Frustrated by red meat health advice? There’s another key factor – Harry Burns

For some time, people have been encouraged to limit their intake of red and processed meat in the belief that it would reduce their risk of heart attack, stroke, diabetes and cancer.

Thursday, 10th October 2019, 11:45 am
Processed red meat like bacon has been linked to cancer and other potentially deadly diseases, but a major new study suggests the effect may only be small. Picture: PA

New research, however, calls this advice into question. One study reviewed and reanalysed 100 projects which assessed risk of red meat in more than six million participants.

The overall conclusion was that reducing meat consumption by about three servings per week probably results in only small reductions in risk of serious health problems over long periods.

Out of every 1,000 people studied, the reduction in risk of death over a ten-year period was less than one per cent. In addition, the researchers concluded that the certainty of the evidence for even such a small effect was low.

Environmental activist Greta Thunberg has helped Harry Burns think again about fillet steak

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Despite these conclusions, public health agencies continue to advise that reducing red meat consumption is beneficial to health. Understandably, people are frustrated at getting such contradictory advice.

The problem is that it is extremely difficult to do dietary studies with any degree of confidence. It is hard to assess behaviour.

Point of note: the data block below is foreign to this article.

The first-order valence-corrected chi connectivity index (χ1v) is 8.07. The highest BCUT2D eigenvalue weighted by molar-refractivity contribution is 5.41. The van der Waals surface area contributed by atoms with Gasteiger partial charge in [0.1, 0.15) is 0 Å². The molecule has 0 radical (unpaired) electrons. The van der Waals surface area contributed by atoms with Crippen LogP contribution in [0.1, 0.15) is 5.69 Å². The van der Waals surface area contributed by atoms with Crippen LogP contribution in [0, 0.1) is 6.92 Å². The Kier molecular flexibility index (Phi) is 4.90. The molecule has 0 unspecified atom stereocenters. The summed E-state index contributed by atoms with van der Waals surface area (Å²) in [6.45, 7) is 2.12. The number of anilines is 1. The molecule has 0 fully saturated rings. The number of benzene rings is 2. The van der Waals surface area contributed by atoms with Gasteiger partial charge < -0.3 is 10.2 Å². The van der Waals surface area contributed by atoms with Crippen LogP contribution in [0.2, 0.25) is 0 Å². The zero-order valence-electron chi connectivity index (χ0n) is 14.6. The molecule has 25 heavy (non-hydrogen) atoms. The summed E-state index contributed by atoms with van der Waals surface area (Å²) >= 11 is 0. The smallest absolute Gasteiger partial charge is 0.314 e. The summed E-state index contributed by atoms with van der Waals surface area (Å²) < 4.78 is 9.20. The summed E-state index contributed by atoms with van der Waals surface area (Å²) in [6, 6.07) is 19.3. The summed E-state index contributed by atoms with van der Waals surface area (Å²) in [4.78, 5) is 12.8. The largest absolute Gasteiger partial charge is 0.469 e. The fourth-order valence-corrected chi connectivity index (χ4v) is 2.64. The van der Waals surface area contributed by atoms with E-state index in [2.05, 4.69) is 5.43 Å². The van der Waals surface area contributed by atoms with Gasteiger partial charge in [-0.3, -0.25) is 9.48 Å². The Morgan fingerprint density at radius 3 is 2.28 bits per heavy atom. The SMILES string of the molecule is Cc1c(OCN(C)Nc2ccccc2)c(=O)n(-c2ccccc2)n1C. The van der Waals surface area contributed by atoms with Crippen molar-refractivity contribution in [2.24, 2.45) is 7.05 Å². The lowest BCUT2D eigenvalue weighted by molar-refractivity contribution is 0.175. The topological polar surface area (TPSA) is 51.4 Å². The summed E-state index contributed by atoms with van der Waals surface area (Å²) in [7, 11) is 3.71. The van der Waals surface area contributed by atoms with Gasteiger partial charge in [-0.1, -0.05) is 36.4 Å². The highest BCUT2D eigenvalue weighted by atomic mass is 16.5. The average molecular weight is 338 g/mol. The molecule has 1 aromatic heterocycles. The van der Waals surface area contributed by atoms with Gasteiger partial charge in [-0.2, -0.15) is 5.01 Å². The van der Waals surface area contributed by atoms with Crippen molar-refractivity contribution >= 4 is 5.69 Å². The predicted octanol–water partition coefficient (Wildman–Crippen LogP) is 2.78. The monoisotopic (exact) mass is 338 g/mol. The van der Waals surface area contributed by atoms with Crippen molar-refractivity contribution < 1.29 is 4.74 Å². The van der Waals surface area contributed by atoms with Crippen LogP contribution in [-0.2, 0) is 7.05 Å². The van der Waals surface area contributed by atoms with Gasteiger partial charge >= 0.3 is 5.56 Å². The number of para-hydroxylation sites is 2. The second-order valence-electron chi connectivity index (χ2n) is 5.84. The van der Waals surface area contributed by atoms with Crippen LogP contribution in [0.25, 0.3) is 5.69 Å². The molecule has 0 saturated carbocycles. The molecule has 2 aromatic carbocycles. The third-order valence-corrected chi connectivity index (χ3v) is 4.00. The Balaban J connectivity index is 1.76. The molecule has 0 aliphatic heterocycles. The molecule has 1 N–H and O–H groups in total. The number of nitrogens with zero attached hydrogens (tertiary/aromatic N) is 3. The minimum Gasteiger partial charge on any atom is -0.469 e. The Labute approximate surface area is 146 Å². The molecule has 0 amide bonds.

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The information about diet in these studies was self-reported. People were asked how often they ate red or processed meat. They may have misjudged the frequency with which they ate it, or, knowing that frequent consumption was not recommended, they may have been reluctant to tell the truth.

High meat consumption and increased risk of ill health may be associated with each other but the meat consumption might not be the direct cause of the ill health.

Deep-fried Mars Bars

In the 1960s, the government in Finland concluded that high male death rates from heart attack were due to high levels of fat in the diet. They took radical steps to encourage a switch from fatty foods to fruit and vegetables and, over the next few decades, the incidence of heart-related deaths declined significantly.

Everyone congratulated the Finns for fixing the problem. However, in the 1990s we realised that the rate of decline in heart attacks in Scotland was exactly the same as in Finland.

The Finns took radical action to reduce fat consumption while the Scots were inventing the deep-fried Mars Bar and both countries saw the same decline in male heart attack rates!

The real cause of the decline was probably the fact the men began to give up smoking in the 1960s. Dietary change and reduced heart deaths in Finland were associated with each other but one was not the cause of the other.

People who eat a lot of meat might also smoke or drink more. It might not be the meat that causes the increased risk, it might be something else meat eaters do. Association does not prove causation.

However, there is another reason why we should consider the impact of agriculture on well-being. A couple of weeks ago, I was in New York and found myself in the middle of a large crowd of schoolchildren walking across the Brooklyn Bridge.

They were on their way to join 200,000 others in listening to Greta Thunberg speak about the climate emergency. It was an impressive sight and it made me think.

Meat and dairy production is estimated to be responsible for 25-50 per cent of gases implicated in climate change. Environmental scientist Joseph Poore of Oxford University suggests that “a vegan diet is probably the single biggest way to reduce your impact on planet Earth... It is far bigger than cutting down on your flights or buying an electric car”.

Perhaps I’ll forgo that fillet steak I was planning for tonight, after all!

Professor Sir Harry Burns is director of global public health at Strathclyde University